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June 25, 2015

State Department Lambasts Human Rights Violations in TPP Nations Vietnam and Brunei, Further Complicating Push for Controversial Pact

New Report Cites Political Prisoners, Criminalization of Homosexuality, Mistreatment of Women, Child Labor Among Abuses of TPP Negotiating Parties

The U.S. Department of State’s revelations about grave human rights abuses in Vietnam and Brunei add new hurdles for the Obama administration’s push for the already controversial Trans-Pacific Partnership (TPP), Public Citizen said today. The revelations came in the department’s annual human rights report, released today.

The report details jailing of political dissidents and anti-union repression in Vietnam, as well as Brunei’s enactment of a sharia-based penal code that punishes homosexuals and single mothers, who could be stoned to death once the code is fully implemented later this year. Vietnam and Brunei are two of the 12 nations negotiating the TPP.

Democrats and Republicans in Congress have criticized the TPP’s inclusion of countries notorious for human rights violations. Recent congressional letters have spotlighted Vietnam and Brunei as inappropriate trade pact partners given the severe human rights issues in those nations spotlighted by past State Department reports.

“Having the State Department report grave human rights conditions in several TPP countries even when they are under the spotlight of ongoing negotiations fuels members of Congress’ ire about this already unpopular pact,” said Lori Wallach, director of Public Citizen’s Global Trade Watch.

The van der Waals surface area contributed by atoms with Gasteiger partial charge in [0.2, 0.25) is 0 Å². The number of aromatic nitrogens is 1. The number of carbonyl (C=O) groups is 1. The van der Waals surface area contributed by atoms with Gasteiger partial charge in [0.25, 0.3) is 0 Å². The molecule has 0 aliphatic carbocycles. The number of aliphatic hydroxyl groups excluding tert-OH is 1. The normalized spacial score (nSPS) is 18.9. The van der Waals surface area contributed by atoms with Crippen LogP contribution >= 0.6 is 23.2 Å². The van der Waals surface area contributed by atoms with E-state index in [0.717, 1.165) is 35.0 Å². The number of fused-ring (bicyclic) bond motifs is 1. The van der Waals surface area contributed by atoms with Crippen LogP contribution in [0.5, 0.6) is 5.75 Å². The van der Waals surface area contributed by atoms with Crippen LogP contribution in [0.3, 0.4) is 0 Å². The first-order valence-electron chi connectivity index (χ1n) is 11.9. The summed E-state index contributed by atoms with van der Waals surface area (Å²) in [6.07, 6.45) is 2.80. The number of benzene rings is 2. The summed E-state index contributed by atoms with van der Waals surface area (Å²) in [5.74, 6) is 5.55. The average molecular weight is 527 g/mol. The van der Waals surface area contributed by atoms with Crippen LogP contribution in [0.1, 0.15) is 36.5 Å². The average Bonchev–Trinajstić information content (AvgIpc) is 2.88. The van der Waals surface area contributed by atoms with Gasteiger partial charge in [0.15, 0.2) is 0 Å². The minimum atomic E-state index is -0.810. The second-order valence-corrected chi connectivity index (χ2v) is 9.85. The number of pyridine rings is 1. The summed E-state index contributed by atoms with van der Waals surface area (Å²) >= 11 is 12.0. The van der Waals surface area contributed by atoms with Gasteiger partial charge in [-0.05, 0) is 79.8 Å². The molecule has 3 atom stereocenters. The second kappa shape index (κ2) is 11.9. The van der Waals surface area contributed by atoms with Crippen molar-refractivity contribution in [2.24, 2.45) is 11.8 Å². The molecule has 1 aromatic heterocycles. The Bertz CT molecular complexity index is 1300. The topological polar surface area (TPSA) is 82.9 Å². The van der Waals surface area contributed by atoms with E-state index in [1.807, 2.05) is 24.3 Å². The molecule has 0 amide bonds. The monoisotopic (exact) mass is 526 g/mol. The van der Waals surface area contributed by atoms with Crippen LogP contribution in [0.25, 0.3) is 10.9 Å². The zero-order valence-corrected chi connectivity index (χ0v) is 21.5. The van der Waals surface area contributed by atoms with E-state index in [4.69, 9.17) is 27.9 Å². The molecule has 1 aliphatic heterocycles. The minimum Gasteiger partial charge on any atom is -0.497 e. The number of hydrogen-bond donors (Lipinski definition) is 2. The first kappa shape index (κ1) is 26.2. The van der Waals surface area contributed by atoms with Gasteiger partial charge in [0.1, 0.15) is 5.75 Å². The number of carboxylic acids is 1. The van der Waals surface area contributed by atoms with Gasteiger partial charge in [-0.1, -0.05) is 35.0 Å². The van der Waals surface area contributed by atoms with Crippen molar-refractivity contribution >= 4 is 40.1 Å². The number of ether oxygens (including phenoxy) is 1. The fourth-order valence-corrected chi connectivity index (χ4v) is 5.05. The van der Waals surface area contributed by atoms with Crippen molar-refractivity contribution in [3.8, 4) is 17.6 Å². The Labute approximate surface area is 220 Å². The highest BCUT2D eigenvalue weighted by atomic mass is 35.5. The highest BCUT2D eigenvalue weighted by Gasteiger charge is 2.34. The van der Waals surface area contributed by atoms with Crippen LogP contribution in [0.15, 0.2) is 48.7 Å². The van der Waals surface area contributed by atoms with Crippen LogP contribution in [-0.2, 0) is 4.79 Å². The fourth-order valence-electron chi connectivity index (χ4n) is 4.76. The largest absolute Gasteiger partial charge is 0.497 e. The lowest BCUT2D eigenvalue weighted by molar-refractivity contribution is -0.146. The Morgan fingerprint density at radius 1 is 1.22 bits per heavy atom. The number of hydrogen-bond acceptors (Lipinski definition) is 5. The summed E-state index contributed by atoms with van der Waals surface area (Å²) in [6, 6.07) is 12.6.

In today’s report, the U.S. Department of State spotlights Brunei’s enactment in May 2014 of a new penal code that criminalizes homosexual and extramarital relations. When Brunei’s code is fully implemented, these and other “crimes” are slated to be punishable by flogging, dismemberment and death by stoning.

With respect to Vietnam, the report spotlights “arbitrary or unlawful killings,” “continued [efforts] to suppress political speech through arbitrary arrest, short-term detentions without charge, and politically motivated convictions,” and restrictions on press freedom due to government censorship and “pervasive self-censorship due to the threat of dismissal and possible arrest.” It also focuses on Vietnam’s continuing repression of basic labor rights, including a ban on independent unions, use of forced labor and widespread child labor. The report notes that the Vietnamese government itself has estimated that there are 1.75 million child laborers in Vietnam.

Despite Congress’ passage of Fast Track this week, the push to gain congressional approval for the TPP becomes more politically fraught as 2016 draws nearer, with presidential contenders from both parties recently adding their voices to the widespread criticism of the pact. The human rights violations unveiled in today’s U.S. Department of State report will only fuel broader opposition to the pact among members of Congress, the public and presidential candidates. 

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